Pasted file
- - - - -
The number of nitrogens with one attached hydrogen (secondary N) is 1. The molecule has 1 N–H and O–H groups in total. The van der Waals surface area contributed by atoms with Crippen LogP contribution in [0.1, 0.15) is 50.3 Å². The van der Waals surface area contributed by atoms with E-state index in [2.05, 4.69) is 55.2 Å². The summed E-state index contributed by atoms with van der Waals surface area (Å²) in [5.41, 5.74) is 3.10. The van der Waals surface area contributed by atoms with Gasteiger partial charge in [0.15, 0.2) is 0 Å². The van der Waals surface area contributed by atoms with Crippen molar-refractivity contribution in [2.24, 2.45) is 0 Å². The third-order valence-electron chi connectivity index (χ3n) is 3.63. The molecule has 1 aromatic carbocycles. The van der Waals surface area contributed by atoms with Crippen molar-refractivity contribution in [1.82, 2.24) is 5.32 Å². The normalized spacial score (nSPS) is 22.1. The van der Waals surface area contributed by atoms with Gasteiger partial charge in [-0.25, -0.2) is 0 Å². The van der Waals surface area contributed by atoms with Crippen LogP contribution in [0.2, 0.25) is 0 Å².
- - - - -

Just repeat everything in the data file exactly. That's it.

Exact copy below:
The number of nitrogens with one attached hydrogen (secondary N) is 1. The molecule has 1 N–H and O–H groups in total. The van der Waals surface area contributed by atoms with Crippen LogP contribution in [0.1, 0.15) is 50.3 Å². The van der Waals surface area contributed by atoms with E-state index in [2.05, 4.69) is 55.2 Å². The summed E-state index contributed by atoms with van der Waals surface area (Å²) in [5.41, 5.74) is 3.10. The van der Waals surface area contributed by atoms with Gasteiger partial charge in [0.15, 0.2) is 0 Å². The van der Waals surface area contributed by atoms with Crippen molar-refractivity contribution in [2.24, 2.45) is 0 Å². The third-order valence-electron chi connectivity index (χ3n) is 3.63. The molecule has 1 aromatic carbocycles. The van der Waals surface area contributed by atoms with Crippen molar-refractivity contribution in [1.82, 2.24) is 5.32 Å². The normalized spacial score (nSPS) is 22.1. The van der Waals surface area contributed by atoms with Gasteiger partial charge in [-0.25, -0.2) is 0 Å². The van der Waals surface area contributed by atoms with Crippen LogP contribution in [0.2, 0.25) is 0 Å².